Union Carbide's dioxins devastate fishing families in Australia

Sydney Harbour fisherman Spiros Kandiliotis and his family (National Nine News)
Carrying a heavy burden, Sydney Harbour fisherman Spiros Kandiliotis walks slowly from Concord hospital surrounded by his children and three grandchildren. He is holding his one-year-old grandson, Stephan, in his arms.
“I poisoned my kids,” the fisherman says, holding back tears.
Spiros didn’t poison anyone but he feels he did. Until commercial fishing was banned in January, he lived to fish on on the harbour, and thought he was doing the right thing by regularly providing seafood to his family.
He didn’t know the prawns, bream and other species were contaminated with potentially cancer causing dioxins, an industrial by-product that had leached into the waterways from Union Carbide’s former operation at Homebush Bay.
The dioxin has passed through the food chain into the fish and those that ate them.
“Very high levels, the kids, me, everybody,” explains Spiros. “We get poisoned and [it’s] the government’s fault.”
The Kandiliotis family now represents three generations of anguish.
Spiros has about ten times the normal level of dioxin in his blood. His three grandchildren — double the average for an adult.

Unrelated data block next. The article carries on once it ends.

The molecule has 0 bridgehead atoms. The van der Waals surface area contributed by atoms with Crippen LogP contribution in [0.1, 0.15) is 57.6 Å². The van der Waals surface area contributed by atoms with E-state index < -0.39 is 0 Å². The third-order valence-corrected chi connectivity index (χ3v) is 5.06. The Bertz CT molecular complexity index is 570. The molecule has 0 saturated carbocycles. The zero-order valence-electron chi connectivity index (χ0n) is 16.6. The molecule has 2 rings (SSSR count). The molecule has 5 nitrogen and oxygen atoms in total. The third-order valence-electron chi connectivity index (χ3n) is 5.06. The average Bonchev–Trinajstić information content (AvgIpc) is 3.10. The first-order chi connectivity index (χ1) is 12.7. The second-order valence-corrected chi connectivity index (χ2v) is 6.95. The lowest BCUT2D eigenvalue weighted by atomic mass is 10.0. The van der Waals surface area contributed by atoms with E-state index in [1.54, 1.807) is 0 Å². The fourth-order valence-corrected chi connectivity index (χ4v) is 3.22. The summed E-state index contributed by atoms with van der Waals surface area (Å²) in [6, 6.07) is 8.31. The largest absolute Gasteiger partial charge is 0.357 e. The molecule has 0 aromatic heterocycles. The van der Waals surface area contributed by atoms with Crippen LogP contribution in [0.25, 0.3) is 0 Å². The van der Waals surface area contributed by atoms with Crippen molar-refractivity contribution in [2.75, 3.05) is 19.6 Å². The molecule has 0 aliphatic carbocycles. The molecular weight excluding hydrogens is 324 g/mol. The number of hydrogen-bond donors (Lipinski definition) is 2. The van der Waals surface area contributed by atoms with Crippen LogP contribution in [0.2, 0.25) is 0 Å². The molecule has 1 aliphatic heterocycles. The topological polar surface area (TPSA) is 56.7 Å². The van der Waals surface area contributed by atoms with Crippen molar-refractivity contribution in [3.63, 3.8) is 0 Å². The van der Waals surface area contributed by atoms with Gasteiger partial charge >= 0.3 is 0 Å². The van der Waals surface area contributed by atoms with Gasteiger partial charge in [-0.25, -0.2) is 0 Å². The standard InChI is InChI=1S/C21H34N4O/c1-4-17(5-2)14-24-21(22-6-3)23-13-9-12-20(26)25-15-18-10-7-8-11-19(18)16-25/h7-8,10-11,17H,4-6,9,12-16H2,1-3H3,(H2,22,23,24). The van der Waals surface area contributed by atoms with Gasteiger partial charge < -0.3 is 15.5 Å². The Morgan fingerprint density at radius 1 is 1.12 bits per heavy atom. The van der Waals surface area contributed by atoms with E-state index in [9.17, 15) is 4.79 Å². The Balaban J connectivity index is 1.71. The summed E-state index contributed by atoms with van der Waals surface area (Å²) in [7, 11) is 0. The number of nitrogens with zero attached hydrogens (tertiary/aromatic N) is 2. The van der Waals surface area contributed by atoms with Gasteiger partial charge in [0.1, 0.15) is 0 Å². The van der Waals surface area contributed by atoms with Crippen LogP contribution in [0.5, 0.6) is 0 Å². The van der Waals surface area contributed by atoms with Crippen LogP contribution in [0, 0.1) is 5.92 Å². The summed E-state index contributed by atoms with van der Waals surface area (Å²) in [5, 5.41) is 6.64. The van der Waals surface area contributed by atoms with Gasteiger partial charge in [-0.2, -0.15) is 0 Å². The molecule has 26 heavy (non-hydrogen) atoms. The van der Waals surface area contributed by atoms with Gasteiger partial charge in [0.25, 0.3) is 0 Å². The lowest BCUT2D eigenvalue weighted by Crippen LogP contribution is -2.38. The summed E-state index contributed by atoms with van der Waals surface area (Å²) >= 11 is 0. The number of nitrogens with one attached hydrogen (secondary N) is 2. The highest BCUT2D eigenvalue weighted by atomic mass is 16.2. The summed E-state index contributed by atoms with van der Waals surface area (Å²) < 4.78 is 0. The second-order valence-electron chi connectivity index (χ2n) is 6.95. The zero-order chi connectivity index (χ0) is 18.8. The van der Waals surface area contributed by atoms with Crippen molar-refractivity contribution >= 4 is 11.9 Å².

“I thought I was doing the right thing giving them fish but obviously I wasn’t,” Stephan’s mother Diana says.
“I’m just very emotional.”
Tests have been done on 95 fishermen and their families — they have between two and ten times the normal dioxin level. Now the worrying question is will the dioxin will give them cancer? The experts don’t think so, but can’t be sure.
“At the current time there are no demonstrated health effects at this range of levels,” explains the Health Department’s Dr Kerry Chant. “But with that there’s some scientific uncertainty.”
That’s no comfort to the families.
“They are healthy at the moment,” says Elaine Pensabene, whose two children have tested twice the normal adult level of dioxin. “In four years time, or ten years time … I don’t know.”
Francis Forrester tested four times the average.
‘I’m shocked,” she says.
“I’ve been poisoned and people who poison others get put in jail and as far as I’m concerned, that’s where the government should be today.”

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